In this economy and job market, you need all the friends you can get.
Negative sniping and backstabbing will hurt more than ever before, so think long and hard before you send that nasty email, tweet that snarky comment, or post a harsh rant—all because you lost a job or were not chosen for one in the first place. Nothing good will ever come of it and, even worse, you will be tainted with that negative response for the rest of your career. With the powerful means of communication these days, there will always be someone who remembers that footnote to your resume.
Author Charles Justiz (disclaimer: "Wonder Husband") recently received a most negative review online for his first novel. Here’s a portion of that review:
Beware of all the glowing, positive reviews that you see on this. I believe the majority are friends and family of the author. If not for an assignment, I would have tossed it aside fifty pages in, making it only the second book in my life that I would have scrapped without finishing.
Everyone has a right to their opinion, and something I learned in business a long time ago is to turn a negative into a positive, so I replied to the reviewer:
Thanks for taking the time to write a review, even a bad one. While friends and family like the book and have written reviews, the majority of the reviews are from strangers. Charlie and I are always curious when we run across the rare bad review as to what you didn't like, if you have more details you can tell us. That sort of feedback can only make both of us better writers. If you would be interested in being an early reader on the next book, we'd appreciate your feedback. If not, we certainly understand.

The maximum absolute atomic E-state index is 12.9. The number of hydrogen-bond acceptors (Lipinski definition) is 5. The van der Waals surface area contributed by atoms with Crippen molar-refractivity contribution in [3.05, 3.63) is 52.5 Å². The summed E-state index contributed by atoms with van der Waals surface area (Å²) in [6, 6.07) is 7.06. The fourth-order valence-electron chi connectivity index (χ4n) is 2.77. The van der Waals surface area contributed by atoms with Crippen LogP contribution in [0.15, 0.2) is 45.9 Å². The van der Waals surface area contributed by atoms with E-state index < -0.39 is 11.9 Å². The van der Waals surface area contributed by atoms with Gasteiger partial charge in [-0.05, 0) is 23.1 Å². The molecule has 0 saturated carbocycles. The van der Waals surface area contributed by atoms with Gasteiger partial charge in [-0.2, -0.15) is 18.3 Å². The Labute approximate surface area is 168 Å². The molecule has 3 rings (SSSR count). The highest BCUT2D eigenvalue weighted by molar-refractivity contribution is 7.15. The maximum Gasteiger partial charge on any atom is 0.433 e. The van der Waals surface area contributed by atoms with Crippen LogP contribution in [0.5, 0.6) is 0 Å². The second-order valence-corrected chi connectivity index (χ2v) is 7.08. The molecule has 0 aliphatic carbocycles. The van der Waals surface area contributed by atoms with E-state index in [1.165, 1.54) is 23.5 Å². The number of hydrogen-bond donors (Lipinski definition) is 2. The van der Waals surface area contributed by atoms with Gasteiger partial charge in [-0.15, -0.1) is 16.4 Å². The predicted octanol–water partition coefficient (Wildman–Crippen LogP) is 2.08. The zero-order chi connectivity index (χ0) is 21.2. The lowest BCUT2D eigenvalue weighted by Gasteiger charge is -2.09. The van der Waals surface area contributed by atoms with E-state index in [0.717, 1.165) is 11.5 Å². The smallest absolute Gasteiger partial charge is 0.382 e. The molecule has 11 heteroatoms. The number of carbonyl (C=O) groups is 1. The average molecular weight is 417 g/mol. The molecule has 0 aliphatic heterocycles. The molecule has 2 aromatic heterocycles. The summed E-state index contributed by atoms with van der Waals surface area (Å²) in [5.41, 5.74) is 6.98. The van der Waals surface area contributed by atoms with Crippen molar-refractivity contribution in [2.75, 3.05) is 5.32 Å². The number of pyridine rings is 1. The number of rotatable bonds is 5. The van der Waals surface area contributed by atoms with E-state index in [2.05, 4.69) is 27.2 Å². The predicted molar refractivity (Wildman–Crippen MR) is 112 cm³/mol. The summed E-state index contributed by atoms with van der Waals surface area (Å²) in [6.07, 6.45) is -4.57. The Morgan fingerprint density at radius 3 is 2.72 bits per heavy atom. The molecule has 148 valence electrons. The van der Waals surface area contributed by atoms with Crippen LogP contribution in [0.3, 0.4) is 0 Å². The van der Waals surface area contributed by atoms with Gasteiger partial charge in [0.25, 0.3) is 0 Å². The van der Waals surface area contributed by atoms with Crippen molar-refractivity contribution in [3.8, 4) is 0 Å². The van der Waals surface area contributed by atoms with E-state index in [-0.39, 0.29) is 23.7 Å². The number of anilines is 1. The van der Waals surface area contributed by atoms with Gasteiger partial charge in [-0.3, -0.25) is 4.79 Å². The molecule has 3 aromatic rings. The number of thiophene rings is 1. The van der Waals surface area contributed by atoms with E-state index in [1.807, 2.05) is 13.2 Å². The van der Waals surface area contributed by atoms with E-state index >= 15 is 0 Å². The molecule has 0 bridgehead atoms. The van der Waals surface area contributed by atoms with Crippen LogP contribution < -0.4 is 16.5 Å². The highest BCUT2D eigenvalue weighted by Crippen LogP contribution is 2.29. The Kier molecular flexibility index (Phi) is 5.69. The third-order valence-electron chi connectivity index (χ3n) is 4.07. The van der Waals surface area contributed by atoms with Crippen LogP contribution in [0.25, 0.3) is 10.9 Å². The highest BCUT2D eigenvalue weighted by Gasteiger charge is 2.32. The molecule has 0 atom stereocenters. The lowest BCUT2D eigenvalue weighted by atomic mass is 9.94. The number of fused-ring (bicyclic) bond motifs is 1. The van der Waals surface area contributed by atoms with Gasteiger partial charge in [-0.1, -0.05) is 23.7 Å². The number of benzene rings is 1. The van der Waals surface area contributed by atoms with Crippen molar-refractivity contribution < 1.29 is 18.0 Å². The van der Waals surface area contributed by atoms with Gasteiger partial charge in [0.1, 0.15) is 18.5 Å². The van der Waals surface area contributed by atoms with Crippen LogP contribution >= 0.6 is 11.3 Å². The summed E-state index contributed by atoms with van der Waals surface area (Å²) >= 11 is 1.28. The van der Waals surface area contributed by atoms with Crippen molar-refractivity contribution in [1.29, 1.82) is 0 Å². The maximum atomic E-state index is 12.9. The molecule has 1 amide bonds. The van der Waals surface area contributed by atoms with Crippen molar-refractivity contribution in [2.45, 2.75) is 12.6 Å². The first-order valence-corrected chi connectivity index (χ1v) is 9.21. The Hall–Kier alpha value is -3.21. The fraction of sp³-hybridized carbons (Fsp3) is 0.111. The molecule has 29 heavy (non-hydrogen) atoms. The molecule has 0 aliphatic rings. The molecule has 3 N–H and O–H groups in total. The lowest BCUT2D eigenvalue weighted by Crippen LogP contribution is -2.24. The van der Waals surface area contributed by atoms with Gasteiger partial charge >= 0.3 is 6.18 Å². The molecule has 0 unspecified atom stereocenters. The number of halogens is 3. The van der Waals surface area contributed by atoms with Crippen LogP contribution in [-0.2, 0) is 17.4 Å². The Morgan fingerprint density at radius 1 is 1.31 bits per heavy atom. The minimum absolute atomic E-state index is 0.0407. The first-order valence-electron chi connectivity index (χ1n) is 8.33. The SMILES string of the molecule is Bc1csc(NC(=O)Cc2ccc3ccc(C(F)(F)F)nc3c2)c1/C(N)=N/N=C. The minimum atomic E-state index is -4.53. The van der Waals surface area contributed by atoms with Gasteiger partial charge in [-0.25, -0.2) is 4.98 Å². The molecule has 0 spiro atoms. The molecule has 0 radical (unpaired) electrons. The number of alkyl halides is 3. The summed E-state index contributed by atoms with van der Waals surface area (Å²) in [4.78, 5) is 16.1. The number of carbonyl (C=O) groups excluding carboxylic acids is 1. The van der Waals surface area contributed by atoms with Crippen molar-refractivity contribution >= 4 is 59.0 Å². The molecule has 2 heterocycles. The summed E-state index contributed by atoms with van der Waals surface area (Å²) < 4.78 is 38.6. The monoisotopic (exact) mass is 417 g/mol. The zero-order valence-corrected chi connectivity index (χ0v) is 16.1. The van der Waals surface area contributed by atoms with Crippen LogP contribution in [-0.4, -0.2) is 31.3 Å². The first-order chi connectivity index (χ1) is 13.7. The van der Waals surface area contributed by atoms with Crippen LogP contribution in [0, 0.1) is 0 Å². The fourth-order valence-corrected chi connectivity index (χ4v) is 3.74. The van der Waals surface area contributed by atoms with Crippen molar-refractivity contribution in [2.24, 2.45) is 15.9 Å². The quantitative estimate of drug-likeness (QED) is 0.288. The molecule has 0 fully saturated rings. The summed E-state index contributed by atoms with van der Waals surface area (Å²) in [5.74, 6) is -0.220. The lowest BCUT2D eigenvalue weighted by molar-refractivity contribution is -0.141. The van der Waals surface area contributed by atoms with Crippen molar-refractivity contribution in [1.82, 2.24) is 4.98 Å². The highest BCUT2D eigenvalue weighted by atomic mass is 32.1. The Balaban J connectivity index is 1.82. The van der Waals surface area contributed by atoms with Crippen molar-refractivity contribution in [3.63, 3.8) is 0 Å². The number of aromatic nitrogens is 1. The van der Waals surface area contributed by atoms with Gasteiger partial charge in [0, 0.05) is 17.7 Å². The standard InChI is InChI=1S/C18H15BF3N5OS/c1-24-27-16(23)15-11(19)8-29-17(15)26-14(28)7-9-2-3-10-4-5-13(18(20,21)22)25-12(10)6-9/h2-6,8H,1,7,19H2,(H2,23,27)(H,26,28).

Imagine my surprise to find out the reviewer was actually one of the first screenwriters considered by our producers for the movie version of the book. Seems once he was passed over in favor of another screenwriter, he started his smear campaign to discredit the book. His original email to the producers read:
Thought the book was a fun read. I have quite a few ideas that we can discuss when we both return from our trips. Look forward to being a part of this.
So, the next time this screenwriter—or you—decide to post a smear campaign against a former or future employer, try these instead:
- Take a big breath and don’t do anything at first.
- Then, take a walk. Or run. Or throw something. Or yell in the backyard.
- Ask where you went wrong and what you could have done better.
- Follow up with a handwritten thank-you note for their time.
- Move on.
If you don’t, as they say in show business, "You’ll never work in this town again."
Dayna Steele is a serial entrepreneur, success speaker, and the author of the forthcoming book 101 Ways to Rock Your World: Everyday Activities for Success Every Day based on the crazy, viral Fast Company Expert Leader blog post 5 Things To Do Every Day For Success. Follow her on Twitter @daynasteele. She has been looking for a reason to fit the word "snarky" into a post for some time now.
[Image: Debbie Turner via Geograph]